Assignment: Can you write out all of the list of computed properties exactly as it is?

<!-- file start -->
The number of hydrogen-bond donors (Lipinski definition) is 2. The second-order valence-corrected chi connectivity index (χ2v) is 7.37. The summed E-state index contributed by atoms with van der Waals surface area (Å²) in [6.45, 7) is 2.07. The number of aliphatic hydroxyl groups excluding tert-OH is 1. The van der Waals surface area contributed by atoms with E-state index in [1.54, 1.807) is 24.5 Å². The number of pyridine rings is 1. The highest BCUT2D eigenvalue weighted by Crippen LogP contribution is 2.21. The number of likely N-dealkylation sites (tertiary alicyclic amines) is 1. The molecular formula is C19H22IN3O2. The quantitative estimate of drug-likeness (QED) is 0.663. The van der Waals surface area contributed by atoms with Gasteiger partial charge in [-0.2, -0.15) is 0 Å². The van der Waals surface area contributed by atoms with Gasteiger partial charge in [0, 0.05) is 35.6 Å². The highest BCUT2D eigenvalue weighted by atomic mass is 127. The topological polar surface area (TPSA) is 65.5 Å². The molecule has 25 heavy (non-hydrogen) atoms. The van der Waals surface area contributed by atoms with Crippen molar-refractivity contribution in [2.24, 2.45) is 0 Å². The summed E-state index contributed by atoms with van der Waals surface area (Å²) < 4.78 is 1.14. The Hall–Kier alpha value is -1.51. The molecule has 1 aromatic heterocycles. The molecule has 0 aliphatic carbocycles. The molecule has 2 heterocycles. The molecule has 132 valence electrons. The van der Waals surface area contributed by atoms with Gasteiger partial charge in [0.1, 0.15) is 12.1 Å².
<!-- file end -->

The number of hydrogen-bond donors (Lipinski definition) is 2. The second-order valence-corrected chi connectivity index (χ2v) is 7.37. The summed E-state index contributed by atoms with van der Waals surface area (Å²) in [6.45, 7) is 2.07. The number of aliphatic hydroxyl groups excluding tert-OH is 1. The van der Waals surface area contributed by atoms with E-state index in [1.54, 1.807) is 24.5 Å². The number of pyridine rings is 1. The highest BCUT2D eigenvalue weighted by Crippen LogP contribution is 2.21. The number of likely N-dealkylation sites (tertiary alicyclic amines) is 1. The molecular formula is C19H22IN3O2. The quantitative estimate of drug-likeness (QED) is 0.663. The van der Waals surface area contributed by atoms with Gasteiger partial charge in [-0.2, -0.15) is 0 Å². The van der Waals surface area contributed by atoms with Gasteiger partial charge in [0, 0.05) is 35.6 Å². The highest BCUT2D eigenvalue weighted by atomic mass is 127. The topological polar surface area (TPSA) is 65.5 Å². The molecule has 25 heavy (non-hydrogen) atoms. The van der Waals surface area contributed by atoms with Crippen molar-refractivity contribution in [2.24, 2.45) is 0 Å². The summed E-state index contributed by atoms with van der Waals surface area (Å²) < 4.78 is 1.14. The Hall–Kier alpha value is -1.51. The molecule has 1 aromatic heterocycles. The molecule has 0 aliphatic carbocycles. The molecule has 2 heterocycles. The molecule has 132 valence electrons. The van der Waals surface area contributed by atoms with Gasteiger partial charge in [0.1, 0.15) is 12.1 Å².